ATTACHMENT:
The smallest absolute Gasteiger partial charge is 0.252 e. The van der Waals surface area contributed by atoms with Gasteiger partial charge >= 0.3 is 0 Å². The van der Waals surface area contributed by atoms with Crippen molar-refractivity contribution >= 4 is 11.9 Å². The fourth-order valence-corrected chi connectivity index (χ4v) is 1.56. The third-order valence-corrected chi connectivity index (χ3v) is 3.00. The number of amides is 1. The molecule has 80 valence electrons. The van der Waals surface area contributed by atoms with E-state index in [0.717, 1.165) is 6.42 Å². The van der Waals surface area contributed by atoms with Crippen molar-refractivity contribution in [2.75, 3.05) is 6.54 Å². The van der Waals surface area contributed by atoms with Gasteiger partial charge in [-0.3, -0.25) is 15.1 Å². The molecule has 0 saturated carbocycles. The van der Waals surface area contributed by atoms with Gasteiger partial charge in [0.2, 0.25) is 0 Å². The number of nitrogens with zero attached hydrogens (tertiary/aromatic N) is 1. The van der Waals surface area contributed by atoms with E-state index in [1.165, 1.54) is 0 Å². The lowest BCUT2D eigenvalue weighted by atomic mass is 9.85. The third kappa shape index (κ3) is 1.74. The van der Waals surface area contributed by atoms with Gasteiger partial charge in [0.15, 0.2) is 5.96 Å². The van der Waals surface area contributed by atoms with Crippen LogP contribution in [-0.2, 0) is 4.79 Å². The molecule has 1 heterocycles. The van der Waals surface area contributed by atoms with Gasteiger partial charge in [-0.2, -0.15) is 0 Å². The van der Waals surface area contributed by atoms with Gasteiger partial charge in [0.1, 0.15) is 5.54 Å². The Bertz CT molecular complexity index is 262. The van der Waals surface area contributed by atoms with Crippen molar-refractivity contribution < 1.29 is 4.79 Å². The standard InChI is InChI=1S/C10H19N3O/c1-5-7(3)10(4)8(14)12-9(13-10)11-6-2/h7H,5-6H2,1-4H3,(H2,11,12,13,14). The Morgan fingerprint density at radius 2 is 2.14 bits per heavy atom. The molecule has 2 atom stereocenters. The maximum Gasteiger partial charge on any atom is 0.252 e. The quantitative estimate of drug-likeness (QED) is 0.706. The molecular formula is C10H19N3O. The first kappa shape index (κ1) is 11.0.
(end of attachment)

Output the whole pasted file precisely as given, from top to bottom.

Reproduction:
The smallest absolute Gasteiger partial charge is 0.252 e. The van der Waals surface area contributed by atoms with Gasteiger partial charge >= 0.3 is 0 Å². The van der Waals surface area contributed by atoms with Crippen molar-refractivity contribution >= 4 is 11.9 Å². The fourth-order valence-corrected chi connectivity index (χ4v) is 1.56. The third-order valence-corrected chi connectivity index (χ3v) is 3.00. The number of amides is 1. The molecule has 80 valence electrons. The van der Waals surface area contributed by atoms with E-state index in [0.717, 1.165) is 6.42 Å². The van der Waals surface area contributed by atoms with Crippen molar-refractivity contribution in [2.75, 3.05) is 6.54 Å². The van der Waals surface area contributed by atoms with Gasteiger partial charge in [-0.3, -0.25) is 15.1 Å². The molecule has 0 saturated carbocycles. The van der Waals surface area contributed by atoms with Gasteiger partial charge in [0.2, 0.25) is 0 Å². The number of nitrogens with zero attached hydrogens (tertiary/aromatic N) is 1. The van der Waals surface area contributed by atoms with E-state index in [1.165, 1.54) is 0 Å². The lowest BCUT2D eigenvalue weighted by atomic mass is 9.85. The third kappa shape index (κ3) is 1.74. The van der Waals surface area contributed by atoms with Gasteiger partial charge in [0.15, 0.2) is 5.96 Å². The van der Waals surface area contributed by atoms with Crippen LogP contribution in [-0.2, 0) is 4.79 Å². The molecule has 1 heterocycles. The van der Waals surface area contributed by atoms with Gasteiger partial charge in [-0.2, -0.15) is 0 Å². The van der Waals surface area contributed by atoms with Gasteiger partial charge in [0.1, 0.15) is 5.54 Å². The Bertz CT molecular complexity index is 262. The van der Waals surface area contributed by atoms with Crippen molar-refractivity contribution < 1.29 is 4.79 Å². The standard InChI is InChI=1S/C10H19N3O/c1-5-7(3)10(4)8(14)12-9(13-10)11-6-2/h7H,5-6H2,1-4H3,(H2,11,12,13,14). The Morgan fingerprint density at radius 2 is 2.14 bits per heavy atom. The molecule has 2 atom stereocenters. The maximum Gasteiger partial charge on any atom is 0.252 e. The quantitative estimate of drug-likeness (QED) is 0.706. The molecular formula is C10H19N3O. The first kappa shape index (κ1) is 11.0.